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This Brisbane entrepreneur left banking to build a disruptive agtech startup, now looks to raise $1.25 million equity crowdfunding


Former Goldman Sachs and Lehman Bros banker David Davies, founder of impact startup and agtech business AgUnity, recently announced the launch of its equity crowdfunding campaign with Equitise to raise $1.25 million.

The disruptive agtech is an innovative technology platform and app that connects organisations and service providers with the “last-mile”, defined by the business as the 2 billion smallholder farmers, fisherfolk and their communities in developing countries regions.

The AgUnity business provides poverty stricken communities with an affordable smartphone and access to its super app, introducing farmers to services such as a digital identity, business insurance, a bank account and a trusted space to transact.

The AgUnity app was first designed as a solution to overcome a lack of trust by enabling secure, immutable peer-to-peer transactions recorded on the blockchain. Farmers can sell and distribute their products through the online ledger that revolutionises the way they trade and communicate, bringing billions of non-digital transactions online, in a simple, transparent way.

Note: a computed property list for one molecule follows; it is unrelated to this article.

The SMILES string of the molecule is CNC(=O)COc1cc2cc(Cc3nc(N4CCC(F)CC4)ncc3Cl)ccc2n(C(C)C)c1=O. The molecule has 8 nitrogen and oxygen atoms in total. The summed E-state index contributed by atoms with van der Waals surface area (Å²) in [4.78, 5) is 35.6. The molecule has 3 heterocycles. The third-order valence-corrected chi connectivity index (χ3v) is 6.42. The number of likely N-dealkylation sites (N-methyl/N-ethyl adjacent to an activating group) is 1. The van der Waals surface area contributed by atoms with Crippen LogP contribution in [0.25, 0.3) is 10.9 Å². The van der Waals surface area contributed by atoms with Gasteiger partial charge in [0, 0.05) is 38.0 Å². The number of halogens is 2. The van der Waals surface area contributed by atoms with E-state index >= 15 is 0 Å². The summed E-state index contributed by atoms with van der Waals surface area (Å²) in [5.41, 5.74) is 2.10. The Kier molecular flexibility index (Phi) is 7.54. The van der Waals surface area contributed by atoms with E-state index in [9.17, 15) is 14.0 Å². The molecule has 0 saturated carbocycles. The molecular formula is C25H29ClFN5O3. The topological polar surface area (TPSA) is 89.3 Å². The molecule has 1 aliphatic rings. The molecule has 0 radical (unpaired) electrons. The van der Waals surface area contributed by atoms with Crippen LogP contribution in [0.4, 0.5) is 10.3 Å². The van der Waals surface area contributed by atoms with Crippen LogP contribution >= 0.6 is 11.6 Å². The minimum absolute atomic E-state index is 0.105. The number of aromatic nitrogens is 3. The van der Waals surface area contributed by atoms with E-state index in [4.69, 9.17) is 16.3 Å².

The AgUnity super app also helps farmers to plan for crop spoilage and overcome corruption, unreliable record keeping and restricted market access. The startup has evolved beyond recording farm and industry transactions through the deployment of hundreds of applet within its “Super App” ecosystem. This means the technology solves additional issues the western world takes for granted, such as access to a bank account.

What is AgUnity’s business model?

AgUnity has a unique value proposition and in three years, the impact company founded in Brisbane has grown from a startup to a business with a market capitalisation of $11 million. The business has a multi-stream revenue model and operates a multi-faceted business model.

Revenue streams include subscriptions fees charged to service providers for each user, transaction fees and technology development and licencing fees. The businesses’ larger development contract fees come from corporations and organisations working with those in need of AgUnity’s technology ecosystem.

Future revenue opportunities for AgUnity exist in the white-labelling of the product plus data insights. With this multi-stream revenue model and massive target market on both the supply side (organisations) and demand side (farmers), there is a major growth opportunity for Agunity.